FLOW for Engaged Workplaces and Fulfilled Teams

Leadership Insights by Kathryn Pollack


A highly challenging task combined with a high level of skill is more likely to result in a state of flow. That being said, to be in flow, we need to believe that what we are trying to achieve is doable, or else we risk moving into a state of anxiety.

What comes to mind when you think of the word "flow"?

It might make you think of a calm and peaceful moment, some people would even suggest that it is a state of being passive.

For me, flow is energy, and it makes me feel energetic. Flow is about being in the moment, completely immersed in the present, and using your gifts to their full potential. It's about being completely engaged, often in the process of creating something new. When we are in that moment, we connect to an inner state of effortless and spontaneous action.

Think about a time when you experienced flow. I'm hoping you remember a deep sense of inner clarity where purpose is aligned with action. There is a timelessness about being in flow which is connected to presence and mindfulness. Flow inspires in us a sense of intrinsic motivation and leaves me with a feeling of fluidity. I can adjust, adapt and respond easily to whatever shows up, and I am enough (grace).

While in my career as a professional artist, I spent the vast majority of my time in flow. It wasn't until I was well into my corporate career that it became apparent to me how few people have had the opportunity to experience flow in the workplace. I love this quote by Masura Ibuka from the first "Purposes of Incorporation" for Sony:

"To establish a place of work where engineers can feel the joy of technological innovation, be aware of their mission to society and work to their heart's content."

Kathryn_WEB_0003 red jacket arm on hip resized

The author is talking about flow - about engineers being in flow. Side note for doubters: Flow isn't just for artists.

As leaders, wouldn't we all love our people to be in flow?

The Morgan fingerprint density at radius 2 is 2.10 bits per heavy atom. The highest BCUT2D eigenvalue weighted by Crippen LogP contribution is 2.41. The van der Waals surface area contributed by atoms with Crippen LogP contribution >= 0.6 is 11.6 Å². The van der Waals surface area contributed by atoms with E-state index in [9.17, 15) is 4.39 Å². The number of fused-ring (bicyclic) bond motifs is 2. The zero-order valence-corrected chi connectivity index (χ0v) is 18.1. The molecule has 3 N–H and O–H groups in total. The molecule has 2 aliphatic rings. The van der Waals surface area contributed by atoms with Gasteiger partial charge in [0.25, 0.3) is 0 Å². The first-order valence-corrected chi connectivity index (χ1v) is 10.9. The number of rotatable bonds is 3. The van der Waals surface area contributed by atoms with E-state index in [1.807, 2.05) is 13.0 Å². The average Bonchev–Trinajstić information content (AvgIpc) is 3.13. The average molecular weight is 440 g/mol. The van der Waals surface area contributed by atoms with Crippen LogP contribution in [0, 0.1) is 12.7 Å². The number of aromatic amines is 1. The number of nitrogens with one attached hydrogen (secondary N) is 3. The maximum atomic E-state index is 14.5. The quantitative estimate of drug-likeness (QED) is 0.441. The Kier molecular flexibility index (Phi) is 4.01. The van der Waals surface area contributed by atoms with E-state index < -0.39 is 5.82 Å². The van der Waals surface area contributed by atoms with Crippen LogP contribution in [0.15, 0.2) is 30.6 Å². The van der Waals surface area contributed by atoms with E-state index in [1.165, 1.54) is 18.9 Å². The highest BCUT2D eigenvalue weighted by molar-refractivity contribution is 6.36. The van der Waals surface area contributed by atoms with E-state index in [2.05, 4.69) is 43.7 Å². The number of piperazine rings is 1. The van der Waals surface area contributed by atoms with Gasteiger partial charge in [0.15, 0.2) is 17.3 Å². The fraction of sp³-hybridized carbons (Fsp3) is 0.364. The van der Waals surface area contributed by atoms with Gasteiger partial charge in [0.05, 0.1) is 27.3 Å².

Our workplaces would be more engaged (intrinsic motivation) leading not only to full role performance, but also discretionary effort. We all know where this leads; RESULTS! 

We can't reach a state of flow without some level of mastery in our work; think Outliers and the 10,000 hour rule. Researchers have found that people must be very well trained in their work and have developed strong technical skills in order to reach a state of flow. At the same time, we need a high level of challenge in order to achieve flow. A highly challenging task combined with a high level of skill is more likely to result in a state of flow. That being said, to be in flow, we need to believe that what we are trying to achieve is doable, or else we risk moving into a state of anxiety.

It's not possible to be in flow all of the time, but we can increase the amount of time that we and others in our workplaces spend in flow, everyday:

  • Know your unique gifts and invest in strengthening the skills that support your talents.
  • Play to your strengths by finding work or seeking out projects that leverage your unique gifts.
  • Leaders, use assessment tools that focus on personal strengths to establish common language and understanding within your organization. Utilize strength assessments in annual work plans, team discussions and while establishing project teams to give employees the opportunity to leverage their strengths and to build multi-disciplinary teams.

My personal definition of success is contributing to work that cultivates happiness and fulfillment and helps others at the same time. When I have found that, I have found flow.

Here's to finding our flow, often!


Kathryn Pollack is a keenly attuned and accountable senior leader who believes in bringing your whole self to each moment and everything you are to all that you do.  Learn more about Kathryn here.

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